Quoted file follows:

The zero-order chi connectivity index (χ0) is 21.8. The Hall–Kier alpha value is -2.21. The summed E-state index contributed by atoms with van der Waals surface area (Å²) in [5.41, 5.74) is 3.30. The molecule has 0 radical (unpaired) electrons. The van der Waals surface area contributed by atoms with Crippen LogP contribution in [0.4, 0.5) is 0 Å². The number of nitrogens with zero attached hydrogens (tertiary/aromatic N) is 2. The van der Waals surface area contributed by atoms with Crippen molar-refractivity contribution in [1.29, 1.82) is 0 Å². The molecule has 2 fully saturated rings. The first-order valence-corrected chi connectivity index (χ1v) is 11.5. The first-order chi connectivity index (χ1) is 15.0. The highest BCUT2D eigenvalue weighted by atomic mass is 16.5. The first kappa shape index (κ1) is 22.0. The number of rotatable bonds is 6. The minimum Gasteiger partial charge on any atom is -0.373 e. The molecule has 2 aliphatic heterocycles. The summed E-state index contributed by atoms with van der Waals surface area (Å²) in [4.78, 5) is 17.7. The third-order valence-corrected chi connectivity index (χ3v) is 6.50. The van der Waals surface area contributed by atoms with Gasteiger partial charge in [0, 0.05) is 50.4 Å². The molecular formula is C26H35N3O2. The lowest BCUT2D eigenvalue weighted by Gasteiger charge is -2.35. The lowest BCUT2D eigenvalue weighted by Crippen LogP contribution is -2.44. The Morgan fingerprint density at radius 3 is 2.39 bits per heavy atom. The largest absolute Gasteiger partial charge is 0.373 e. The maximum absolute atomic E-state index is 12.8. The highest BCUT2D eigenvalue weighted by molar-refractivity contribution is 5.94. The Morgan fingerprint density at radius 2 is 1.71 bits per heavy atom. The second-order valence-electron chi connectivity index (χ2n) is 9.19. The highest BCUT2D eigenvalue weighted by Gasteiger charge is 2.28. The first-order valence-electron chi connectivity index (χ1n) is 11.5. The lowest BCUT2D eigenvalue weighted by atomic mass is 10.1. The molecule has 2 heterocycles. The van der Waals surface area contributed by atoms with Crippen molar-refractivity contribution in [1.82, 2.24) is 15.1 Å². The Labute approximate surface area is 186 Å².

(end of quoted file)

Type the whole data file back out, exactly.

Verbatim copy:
The zero-order chi connectivity index (χ0) is 21.8. The Hall–Kier alpha value is -2.21. The summed E-state index contributed by atoms with van der Waals surface area (Å²) in [5.41, 5.74) is 3.30. The molecule has 0 radical (unpaired) electrons. The van der Waals surface area contributed by atoms with Crippen LogP contribution in [0.4, 0.5) is 0 Å². The number of nitrogens with zero attached hydrogens (tertiary/aromatic N) is 2. The van der Waals surface area contributed by atoms with Crippen molar-refractivity contribution in [1.29, 1.82) is 0 Å². The molecule has 2 fully saturated rings. The first-order valence-corrected chi connectivity index (χ1v) is 11.5. The first-order chi connectivity index (χ1) is 15.0. The highest BCUT2D eigenvalue weighted by atomic mass is 16.5. The first kappa shape index (κ1) is 22.0. The number of rotatable bonds is 6. The minimum Gasteiger partial charge on any atom is -0.373 e. The molecule has 2 aliphatic heterocycles. The summed E-state index contributed by atoms with van der Waals surface area (Å²) in [4.78, 5) is 17.7. The third-order valence-corrected chi connectivity index (χ3v) is 6.50. The van der Waals surface area contributed by atoms with Gasteiger partial charge in [0, 0.05) is 50.4 Å². The molecular formula is C26H35N3O2. The lowest BCUT2D eigenvalue weighted by Gasteiger charge is -2.35. The lowest BCUT2D eigenvalue weighted by Crippen LogP contribution is -2.44. The Morgan fingerprint density at radius 3 is 2.39 bits per heavy atom. The largest absolute Gasteiger partial charge is 0.373 e. The maximum absolute atomic E-state index is 12.8. The highest BCUT2D eigenvalue weighted by molar-refractivity contribution is 5.94. The Morgan fingerprint density at radius 2 is 1.71 bits per heavy atom. The second-order valence-electron chi connectivity index (χ2n) is 9.19. The highest BCUT2D eigenvalue weighted by Gasteiger charge is 2.28. The first-order valence-electron chi connectivity index (χ1n) is 11.5. The lowest BCUT2D eigenvalue weighted by atomic mass is 10.1. The molecule has 2 heterocycles. The van der Waals surface area contributed by atoms with Crippen molar-refractivity contribution in [1.82, 2.24) is 15.1 Å². The Labute approximate surface area is 186 Å².